For over a decade, this kind, gentle father had been treated like a second class citizen by the state of Florida. He had a small drug crime on his record, and that crime followed him wherever he went. He felt that stigmatization every time he applied to a job, and every election day when he was denied the right to vote. It didn’t just affect him, it affected his whole family — his wife and his sons. The state of Florida never allowed him to forget his mistake, and even actively prevented him from moving past it. That same reality is shared by far too many.
1.6 million Floridians live as second-class citizens just like that father, and they should be allowed to reenter society. I support Amendment 4 and I’ll be proud to enforce it and return voting rights to former felons as Governor. But that’s just a first step.
If we want to have a lasting impact, we have to curb the incentivization of mass incarceration. To do that, I’ll pursue the elimination of harsh mandatory minimums, reform gain-time policies, and expand civil citation and diversion programs to bring about meaningful sentencing reform for non-violent offenders. Furthermore, I’ll fight to end Florida’s private prison contracts.
Year after year we see that private prisons not only fail to reduce costs, but also fail to reduce recidivism while ratcheting up an inexcusable record of abuse and inhumane conditions. By ending private prisons and instituting sentencing reform, we aim to reduce mass incarceration by 25 percent over the next five years and 50 percent over the next 10 years.
In addition to these correctional reforms, the time has come for the legalization of marijuana. If we look at other states that have legalized, regulated and taxed the sale of marijuana, we are presented with two opportunities. The first is a reduction in tension between communities and law enforcement. Over the decades, the criminalization of marijuana has disproportionately targeted communities of color — in Pinellas and Hillsborough County, African Americans are six times as likely to be arrested for marijuana possession as white people. That trend is wholly unjust and unsustainable, and full legalization begins to right that wrong.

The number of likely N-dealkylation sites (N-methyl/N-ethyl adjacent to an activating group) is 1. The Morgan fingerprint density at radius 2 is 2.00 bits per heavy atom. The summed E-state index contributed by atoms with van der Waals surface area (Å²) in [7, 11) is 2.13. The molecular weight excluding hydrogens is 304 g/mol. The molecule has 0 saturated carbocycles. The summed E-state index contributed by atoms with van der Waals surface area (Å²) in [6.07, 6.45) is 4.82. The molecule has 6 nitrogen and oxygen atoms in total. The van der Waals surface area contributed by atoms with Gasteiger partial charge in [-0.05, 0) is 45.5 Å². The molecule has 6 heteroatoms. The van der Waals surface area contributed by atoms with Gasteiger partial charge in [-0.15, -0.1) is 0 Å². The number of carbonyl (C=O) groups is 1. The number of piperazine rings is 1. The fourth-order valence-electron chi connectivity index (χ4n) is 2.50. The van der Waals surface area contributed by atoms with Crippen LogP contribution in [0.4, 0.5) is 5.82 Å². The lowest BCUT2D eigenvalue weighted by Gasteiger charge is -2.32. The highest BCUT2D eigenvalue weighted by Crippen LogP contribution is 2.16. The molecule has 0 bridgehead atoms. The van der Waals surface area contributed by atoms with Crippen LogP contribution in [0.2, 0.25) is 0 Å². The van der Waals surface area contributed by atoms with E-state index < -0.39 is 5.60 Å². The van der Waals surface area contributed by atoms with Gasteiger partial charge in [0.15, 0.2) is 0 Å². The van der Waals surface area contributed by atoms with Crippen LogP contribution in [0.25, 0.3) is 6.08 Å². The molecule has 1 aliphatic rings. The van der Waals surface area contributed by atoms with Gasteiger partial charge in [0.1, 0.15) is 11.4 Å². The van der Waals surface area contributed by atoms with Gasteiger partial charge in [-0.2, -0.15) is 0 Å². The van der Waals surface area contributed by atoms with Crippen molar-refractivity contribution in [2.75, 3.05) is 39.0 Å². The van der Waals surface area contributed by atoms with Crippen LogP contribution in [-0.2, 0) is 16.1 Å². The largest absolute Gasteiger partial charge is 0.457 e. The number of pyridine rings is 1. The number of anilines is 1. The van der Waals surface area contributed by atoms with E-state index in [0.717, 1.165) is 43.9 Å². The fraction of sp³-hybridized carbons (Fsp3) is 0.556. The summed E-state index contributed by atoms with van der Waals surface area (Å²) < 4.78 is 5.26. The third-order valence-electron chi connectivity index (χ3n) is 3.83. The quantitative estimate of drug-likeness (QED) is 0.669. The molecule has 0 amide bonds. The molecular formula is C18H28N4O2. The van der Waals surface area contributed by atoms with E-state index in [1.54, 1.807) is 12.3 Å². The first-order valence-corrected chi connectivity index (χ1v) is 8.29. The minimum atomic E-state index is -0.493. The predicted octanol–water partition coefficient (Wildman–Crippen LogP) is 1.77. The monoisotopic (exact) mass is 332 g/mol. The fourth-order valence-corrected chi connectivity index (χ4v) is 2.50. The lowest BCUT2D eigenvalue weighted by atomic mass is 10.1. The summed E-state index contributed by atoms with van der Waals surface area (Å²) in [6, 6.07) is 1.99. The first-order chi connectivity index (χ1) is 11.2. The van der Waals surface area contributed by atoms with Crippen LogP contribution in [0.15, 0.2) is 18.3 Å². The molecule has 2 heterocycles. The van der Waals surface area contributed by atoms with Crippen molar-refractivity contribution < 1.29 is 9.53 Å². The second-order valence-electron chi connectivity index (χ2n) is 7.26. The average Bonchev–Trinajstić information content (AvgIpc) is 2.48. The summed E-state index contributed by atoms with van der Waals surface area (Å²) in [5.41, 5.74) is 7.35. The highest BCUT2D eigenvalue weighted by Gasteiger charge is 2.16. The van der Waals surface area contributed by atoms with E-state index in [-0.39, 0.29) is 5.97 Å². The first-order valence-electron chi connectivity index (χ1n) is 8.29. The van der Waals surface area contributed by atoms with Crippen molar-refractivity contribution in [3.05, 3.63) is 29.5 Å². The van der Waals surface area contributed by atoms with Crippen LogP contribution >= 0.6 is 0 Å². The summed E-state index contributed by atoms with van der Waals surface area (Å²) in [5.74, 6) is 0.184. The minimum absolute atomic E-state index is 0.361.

The second opportunity is economic. When we end criminalization we reduce spending on mass incarceration and officer time, presenting substantial cost savings from the criminal justice system and relieving pressure on correctional facilities. More than that though, as we regulate and tax the sale of marijuana, Florida stands to gain a substantial sum of revenue that could be used to reinvest in our communities. For years we’ve left that money on the table. I think that’s a mistake, and I’m ready to fix it.
I strongly believe that one of the gravest stains on the moral character of our state is the continued use of the death penalty. A civilized society is measured by its authority, but also by its restraint. And when it comes to the death penalty, the weight of this punishment falls disproportionately on the poor and people of color, and far too often on the innocent. Furthermore, the myth of the death penalty as a deterrent to violent crime does not bear out. I would pursue every avenue at my disposal to end this cruel punishment.
Each of these reforms work together to end the school-to-prison pipeline. I anticipate these reforms could yield approximately $1 billion in cost savings and revenue, and I would challenge the legislature to allocate those funds to long-term priorities for the betterment of the state: childcare and early childhood education, K-12 education, state colleges and universities, and the justice and corrections system. In such a way, we’ll turn the tide — reversing the school to prison pipeline by expanding school programming, funding free community college and trade school, and helping to enforce the law and better rehabilitate inmates.
This unjust, immoral system has already been perpetuated for too long. But that perpetuation must not be seen as permanent. These reforms are well within our power to carry out, and the benefits they would yield are of far greater worth than the dollars they would save. Their true value is leading us to acknowledge the better angels of our nature: grace, second chances and an opportunity to right the wrongs of the past.
Enough is enough — let’s turn this tide.